Why a direct republican revolution and not a repeat of the Glorious Revolution of passing over the monarch in favour of the next most agreeable heir?

As for the heir matter. In short. It was more a forced reality than anything else. There was an attempt to find a suitable King, and it failed. In part due to the significant splits in the whigs you mentioned. The forces that drive the war will be rather complex, and it's something I'm putting together in a flow chat of all things to help explain later. Thanks teaching skills!
 
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A question and an observation.

The observation - I'm not convinced that there would be a "Democratic" Party in Monarchist America. The OTL party split from the Democratic-Republicans, which certainly wouldn't exist here*. I would suggest calling it something like the Tory Party, the Southern Whigs, or even the Patriotic Party.

The question - how politically involved is the American monarch by the present? Are they a very much hands-off ceremonial type monarchy, or do they get actively involved in politics?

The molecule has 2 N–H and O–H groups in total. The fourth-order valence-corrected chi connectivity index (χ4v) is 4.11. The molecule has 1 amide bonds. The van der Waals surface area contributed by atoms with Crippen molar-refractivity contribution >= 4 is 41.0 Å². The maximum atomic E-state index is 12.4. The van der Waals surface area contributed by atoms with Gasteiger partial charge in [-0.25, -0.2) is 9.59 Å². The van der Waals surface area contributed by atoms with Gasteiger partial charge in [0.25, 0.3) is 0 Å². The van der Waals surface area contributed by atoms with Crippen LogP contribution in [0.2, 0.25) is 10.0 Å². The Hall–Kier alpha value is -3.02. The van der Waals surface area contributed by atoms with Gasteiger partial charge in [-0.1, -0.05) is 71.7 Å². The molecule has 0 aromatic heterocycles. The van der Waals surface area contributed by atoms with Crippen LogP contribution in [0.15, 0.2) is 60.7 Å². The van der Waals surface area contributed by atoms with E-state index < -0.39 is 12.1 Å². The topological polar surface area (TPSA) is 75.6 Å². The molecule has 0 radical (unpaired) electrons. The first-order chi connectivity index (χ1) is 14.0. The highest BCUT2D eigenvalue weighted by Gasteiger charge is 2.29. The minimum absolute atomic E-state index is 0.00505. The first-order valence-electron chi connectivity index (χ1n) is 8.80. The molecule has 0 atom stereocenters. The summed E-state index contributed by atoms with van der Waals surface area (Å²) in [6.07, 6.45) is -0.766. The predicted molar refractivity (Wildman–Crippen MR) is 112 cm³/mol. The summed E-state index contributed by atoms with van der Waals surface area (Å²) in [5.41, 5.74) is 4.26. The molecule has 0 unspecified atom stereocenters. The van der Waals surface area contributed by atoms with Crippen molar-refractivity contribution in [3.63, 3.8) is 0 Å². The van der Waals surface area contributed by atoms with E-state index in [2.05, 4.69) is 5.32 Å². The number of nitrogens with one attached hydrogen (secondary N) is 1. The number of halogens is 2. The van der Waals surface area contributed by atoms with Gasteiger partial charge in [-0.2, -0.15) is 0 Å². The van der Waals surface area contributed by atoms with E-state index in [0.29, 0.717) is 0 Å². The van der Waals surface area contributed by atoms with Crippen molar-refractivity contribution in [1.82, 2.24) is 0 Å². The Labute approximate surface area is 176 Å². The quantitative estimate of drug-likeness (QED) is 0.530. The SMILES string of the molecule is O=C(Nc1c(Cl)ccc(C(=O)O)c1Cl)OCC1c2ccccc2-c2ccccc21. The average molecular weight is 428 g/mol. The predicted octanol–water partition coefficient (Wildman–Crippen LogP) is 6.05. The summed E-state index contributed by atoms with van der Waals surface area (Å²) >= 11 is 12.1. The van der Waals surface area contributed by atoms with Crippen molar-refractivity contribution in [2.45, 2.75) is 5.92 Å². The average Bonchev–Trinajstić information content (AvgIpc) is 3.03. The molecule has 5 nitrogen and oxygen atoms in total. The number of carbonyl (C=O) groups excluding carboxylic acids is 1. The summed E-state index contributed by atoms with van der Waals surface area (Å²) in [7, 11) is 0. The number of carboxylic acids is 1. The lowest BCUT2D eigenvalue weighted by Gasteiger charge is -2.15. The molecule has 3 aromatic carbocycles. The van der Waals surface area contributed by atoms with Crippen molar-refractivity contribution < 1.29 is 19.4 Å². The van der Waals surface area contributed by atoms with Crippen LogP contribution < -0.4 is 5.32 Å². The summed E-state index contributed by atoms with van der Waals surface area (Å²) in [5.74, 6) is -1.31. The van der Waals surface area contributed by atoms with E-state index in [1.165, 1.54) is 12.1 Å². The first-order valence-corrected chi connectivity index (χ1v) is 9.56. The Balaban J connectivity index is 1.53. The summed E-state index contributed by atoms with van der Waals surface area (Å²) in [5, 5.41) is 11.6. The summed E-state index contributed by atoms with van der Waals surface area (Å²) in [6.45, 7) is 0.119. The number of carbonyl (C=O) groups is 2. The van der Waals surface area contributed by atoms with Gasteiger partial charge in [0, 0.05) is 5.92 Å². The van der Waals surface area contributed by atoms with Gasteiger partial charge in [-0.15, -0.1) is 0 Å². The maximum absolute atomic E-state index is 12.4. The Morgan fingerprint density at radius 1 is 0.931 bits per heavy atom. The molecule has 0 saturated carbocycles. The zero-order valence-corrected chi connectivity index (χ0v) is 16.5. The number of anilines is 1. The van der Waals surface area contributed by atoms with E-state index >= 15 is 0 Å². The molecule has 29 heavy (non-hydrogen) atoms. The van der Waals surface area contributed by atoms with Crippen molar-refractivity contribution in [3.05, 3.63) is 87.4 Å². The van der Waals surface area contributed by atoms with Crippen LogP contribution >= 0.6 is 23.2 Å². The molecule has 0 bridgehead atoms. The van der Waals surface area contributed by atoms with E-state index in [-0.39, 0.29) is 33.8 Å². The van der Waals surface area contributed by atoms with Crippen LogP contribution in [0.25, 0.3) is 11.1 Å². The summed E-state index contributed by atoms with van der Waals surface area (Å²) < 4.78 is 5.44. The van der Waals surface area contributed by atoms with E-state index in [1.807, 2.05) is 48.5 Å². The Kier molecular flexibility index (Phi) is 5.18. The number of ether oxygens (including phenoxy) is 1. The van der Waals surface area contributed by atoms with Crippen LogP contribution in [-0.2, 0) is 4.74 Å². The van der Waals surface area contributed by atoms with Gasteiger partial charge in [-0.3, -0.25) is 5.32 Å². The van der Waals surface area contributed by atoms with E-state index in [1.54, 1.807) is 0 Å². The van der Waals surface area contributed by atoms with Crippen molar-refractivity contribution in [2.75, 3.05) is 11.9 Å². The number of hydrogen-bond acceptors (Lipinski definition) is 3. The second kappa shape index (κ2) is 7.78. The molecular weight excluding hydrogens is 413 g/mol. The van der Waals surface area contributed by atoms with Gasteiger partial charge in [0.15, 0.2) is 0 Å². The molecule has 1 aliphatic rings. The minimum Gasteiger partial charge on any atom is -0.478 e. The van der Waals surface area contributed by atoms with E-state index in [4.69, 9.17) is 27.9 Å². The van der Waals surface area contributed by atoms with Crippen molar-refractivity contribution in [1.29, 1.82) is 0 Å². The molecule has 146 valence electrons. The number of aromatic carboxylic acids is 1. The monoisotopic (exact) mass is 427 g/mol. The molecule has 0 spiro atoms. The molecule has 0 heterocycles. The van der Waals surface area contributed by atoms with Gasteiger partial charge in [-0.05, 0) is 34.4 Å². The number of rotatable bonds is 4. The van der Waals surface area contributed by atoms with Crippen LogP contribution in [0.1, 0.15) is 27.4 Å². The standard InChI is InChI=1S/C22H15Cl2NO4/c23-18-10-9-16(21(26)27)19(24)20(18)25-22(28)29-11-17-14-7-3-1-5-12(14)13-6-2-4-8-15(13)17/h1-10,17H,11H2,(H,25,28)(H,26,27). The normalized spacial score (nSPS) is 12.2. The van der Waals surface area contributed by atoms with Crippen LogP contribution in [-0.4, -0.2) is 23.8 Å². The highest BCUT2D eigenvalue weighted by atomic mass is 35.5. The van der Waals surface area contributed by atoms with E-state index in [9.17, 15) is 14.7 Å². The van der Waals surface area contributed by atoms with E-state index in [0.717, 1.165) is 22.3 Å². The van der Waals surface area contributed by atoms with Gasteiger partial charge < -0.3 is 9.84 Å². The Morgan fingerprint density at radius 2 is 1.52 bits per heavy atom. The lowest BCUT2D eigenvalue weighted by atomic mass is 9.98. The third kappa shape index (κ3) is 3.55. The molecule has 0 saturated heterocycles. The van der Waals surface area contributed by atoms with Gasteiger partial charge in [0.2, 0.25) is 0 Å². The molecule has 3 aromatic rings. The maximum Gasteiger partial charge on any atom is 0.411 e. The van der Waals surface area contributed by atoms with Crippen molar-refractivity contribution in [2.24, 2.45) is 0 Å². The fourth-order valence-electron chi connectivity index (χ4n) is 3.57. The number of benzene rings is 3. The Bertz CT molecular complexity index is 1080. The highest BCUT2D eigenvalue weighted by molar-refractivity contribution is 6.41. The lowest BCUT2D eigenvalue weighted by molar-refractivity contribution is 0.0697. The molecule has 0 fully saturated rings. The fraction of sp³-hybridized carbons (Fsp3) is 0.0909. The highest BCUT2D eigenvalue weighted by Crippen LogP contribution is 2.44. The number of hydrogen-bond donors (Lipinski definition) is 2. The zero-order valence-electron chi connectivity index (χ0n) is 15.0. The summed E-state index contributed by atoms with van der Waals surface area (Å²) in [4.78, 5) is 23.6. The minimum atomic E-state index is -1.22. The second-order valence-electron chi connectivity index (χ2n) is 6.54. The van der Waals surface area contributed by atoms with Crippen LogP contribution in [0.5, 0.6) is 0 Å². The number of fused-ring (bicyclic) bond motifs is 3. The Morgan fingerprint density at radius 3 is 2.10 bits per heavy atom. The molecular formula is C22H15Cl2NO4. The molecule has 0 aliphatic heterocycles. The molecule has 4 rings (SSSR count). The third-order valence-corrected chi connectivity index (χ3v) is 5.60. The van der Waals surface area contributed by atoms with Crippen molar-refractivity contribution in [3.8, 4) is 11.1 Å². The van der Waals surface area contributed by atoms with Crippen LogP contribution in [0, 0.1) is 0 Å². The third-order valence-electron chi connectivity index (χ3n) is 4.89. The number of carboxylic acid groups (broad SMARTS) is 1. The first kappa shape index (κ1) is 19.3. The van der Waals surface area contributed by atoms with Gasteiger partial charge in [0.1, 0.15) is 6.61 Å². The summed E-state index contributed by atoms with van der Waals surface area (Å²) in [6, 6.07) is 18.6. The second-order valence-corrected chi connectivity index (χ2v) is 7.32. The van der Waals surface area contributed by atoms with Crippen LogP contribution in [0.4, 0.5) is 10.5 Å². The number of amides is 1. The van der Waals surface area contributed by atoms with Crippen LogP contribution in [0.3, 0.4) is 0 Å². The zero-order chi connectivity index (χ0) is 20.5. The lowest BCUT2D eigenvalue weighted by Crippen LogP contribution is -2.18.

*IMO, given how things worked in British politics at the time, the Federalists would probably be called the Hamiltonites, and the Anti-Federalists be called the Jeffersonites at the time. Well, at first, at least - the more modern terms would probably be retroactively applied.
Looking back at the UP provincial borders, what is the tiny panhandle South Carolina has?
South Carolina had a (much longer) panhandle IOTL, extending to the Mississippi, due to various issues around historical colonial boundaries and surveying.
 
I wonder if, with Edward's sympathies, he would appoint a new Prime Minister who would properly enforce Reconstruction. It would be nice to see freed slaves get forty acres and a mule ittl.